Asian Racing Federation finds 61% of online gambling sites are illegal

Some 97 per cent of customers gambled at an unlicensed gambling site in Asia.
Some 97 per cent of customers gambled at an unlicensed gambling site in Asia.

A report found that out of 534 online casino and sports betting domains, less than 40 per cent were licensed and regulated.

Hong Kong.- A new report by the Asian Racing Federation focuses on the proliferation of illegal and unlicensed gambling websites. The pan-Asian horseracing organisation analysed 534 online casino and sports betting domains in 61 jurisdictions and found that less than 40 per cent were licensed and regulated in their territories. 

The 94-page report states that the majority are operating illegally and taking advantage of “grey markets” that exist from Beirut to Brisbane. At least 262 of the surveyed websites were considered to be the most visited gambling sites in the period between 2019 and 2021.

The report classifies the sites into three categories. The first are those that are regulated by the jurisdiction in which they are licensed and are therefore considered “licensed and regulated.” The second are those licensed by a jurisdiction but classed as under-regulated as they take bets from people located outside of the jurisdiction, often from places where gambling is illegal. The third category covers site with no licence at all.

In terms of jurisdictions, the Asian Racing Federation found that the Philippines, Curacao and Malta were responsible for nearly two-thirds of the domains it determined to be operating in other territories illegally. The group found that Curacao accounted for 31 per cent, Malta 18 per cent and the Philippines 13 per cent. The exact number of websites in the latter is unknown.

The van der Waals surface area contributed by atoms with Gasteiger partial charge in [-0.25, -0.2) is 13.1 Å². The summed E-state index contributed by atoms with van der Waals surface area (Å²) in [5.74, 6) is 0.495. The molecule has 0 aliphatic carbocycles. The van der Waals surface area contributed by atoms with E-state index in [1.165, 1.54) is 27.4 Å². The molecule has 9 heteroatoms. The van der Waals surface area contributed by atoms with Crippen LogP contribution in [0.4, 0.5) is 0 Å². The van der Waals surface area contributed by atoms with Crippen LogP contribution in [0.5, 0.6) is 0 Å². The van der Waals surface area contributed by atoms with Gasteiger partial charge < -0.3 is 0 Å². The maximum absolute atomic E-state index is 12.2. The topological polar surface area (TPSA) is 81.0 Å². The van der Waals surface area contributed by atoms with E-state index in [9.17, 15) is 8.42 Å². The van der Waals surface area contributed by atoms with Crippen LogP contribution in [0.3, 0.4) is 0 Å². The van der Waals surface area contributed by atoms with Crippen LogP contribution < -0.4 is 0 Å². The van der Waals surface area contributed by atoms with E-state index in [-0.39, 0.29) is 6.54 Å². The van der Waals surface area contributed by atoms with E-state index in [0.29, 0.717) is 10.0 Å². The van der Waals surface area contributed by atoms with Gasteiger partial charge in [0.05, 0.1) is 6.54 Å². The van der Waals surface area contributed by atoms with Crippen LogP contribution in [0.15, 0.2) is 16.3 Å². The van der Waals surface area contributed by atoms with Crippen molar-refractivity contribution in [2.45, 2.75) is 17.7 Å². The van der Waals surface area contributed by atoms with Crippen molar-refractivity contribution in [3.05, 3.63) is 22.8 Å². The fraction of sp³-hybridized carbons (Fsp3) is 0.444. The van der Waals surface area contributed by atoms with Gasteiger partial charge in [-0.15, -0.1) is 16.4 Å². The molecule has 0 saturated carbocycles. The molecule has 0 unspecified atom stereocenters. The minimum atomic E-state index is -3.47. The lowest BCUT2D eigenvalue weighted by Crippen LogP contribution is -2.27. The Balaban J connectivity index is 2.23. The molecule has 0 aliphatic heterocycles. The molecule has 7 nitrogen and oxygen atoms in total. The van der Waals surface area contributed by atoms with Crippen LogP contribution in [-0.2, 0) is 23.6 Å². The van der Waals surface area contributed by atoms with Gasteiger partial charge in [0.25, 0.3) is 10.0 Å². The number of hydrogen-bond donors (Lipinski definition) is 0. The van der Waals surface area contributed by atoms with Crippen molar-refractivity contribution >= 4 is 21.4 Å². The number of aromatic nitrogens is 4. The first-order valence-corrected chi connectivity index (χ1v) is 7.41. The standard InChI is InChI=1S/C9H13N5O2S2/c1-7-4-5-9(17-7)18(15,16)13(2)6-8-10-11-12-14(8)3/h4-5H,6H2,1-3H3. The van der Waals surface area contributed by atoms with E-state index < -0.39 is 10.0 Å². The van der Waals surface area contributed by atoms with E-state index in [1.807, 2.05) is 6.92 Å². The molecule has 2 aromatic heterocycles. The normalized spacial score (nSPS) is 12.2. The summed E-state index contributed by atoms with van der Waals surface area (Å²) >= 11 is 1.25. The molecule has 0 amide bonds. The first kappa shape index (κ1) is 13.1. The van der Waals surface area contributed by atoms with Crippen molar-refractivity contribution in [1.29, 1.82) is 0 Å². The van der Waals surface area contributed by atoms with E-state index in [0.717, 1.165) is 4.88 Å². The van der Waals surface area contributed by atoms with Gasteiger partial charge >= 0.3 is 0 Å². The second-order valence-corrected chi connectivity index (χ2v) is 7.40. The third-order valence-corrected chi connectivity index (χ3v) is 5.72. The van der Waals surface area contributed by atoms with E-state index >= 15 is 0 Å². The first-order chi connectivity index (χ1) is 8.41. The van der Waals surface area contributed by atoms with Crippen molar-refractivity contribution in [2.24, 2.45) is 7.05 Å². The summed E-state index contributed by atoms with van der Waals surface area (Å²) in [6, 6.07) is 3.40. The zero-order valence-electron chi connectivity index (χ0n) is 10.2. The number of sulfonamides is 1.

“Philippines-licensed operators target bettors in Asia, where online betting is largely illegal or heavily restricted,” the report said. “Since Asian illegal betting is estimated by some to account for as much as 80 percent of the market, Philippines ‘licensed’ operators facilitate a large proportion of global illegal betting.”

The ARF found that traffic to “under-regulated” websites amounted to 6.78 billion visits. However, in terms of users and unique visitors, 97 per cent of customers went to illegal gambling sites at some point during the surveyed period, compared with 31 per cent on regulated sites and 28 per cent in the under-regulated category.

ARF said the use of casino junkets as an underground banking system had helped to fuel the growth of illegal gambling in Asia.

“As casinos and junkets have been severely impacted by the COVID-19 pandemic, it is highly likely that casino customers have migrated to online betting and gambling,” it said. “For their part, the junkets have been compensating for the loss of revenue in their physical casino businesses by diversifying across Asia with casino investments in other countries, as well as further investments in online betting and gambling.”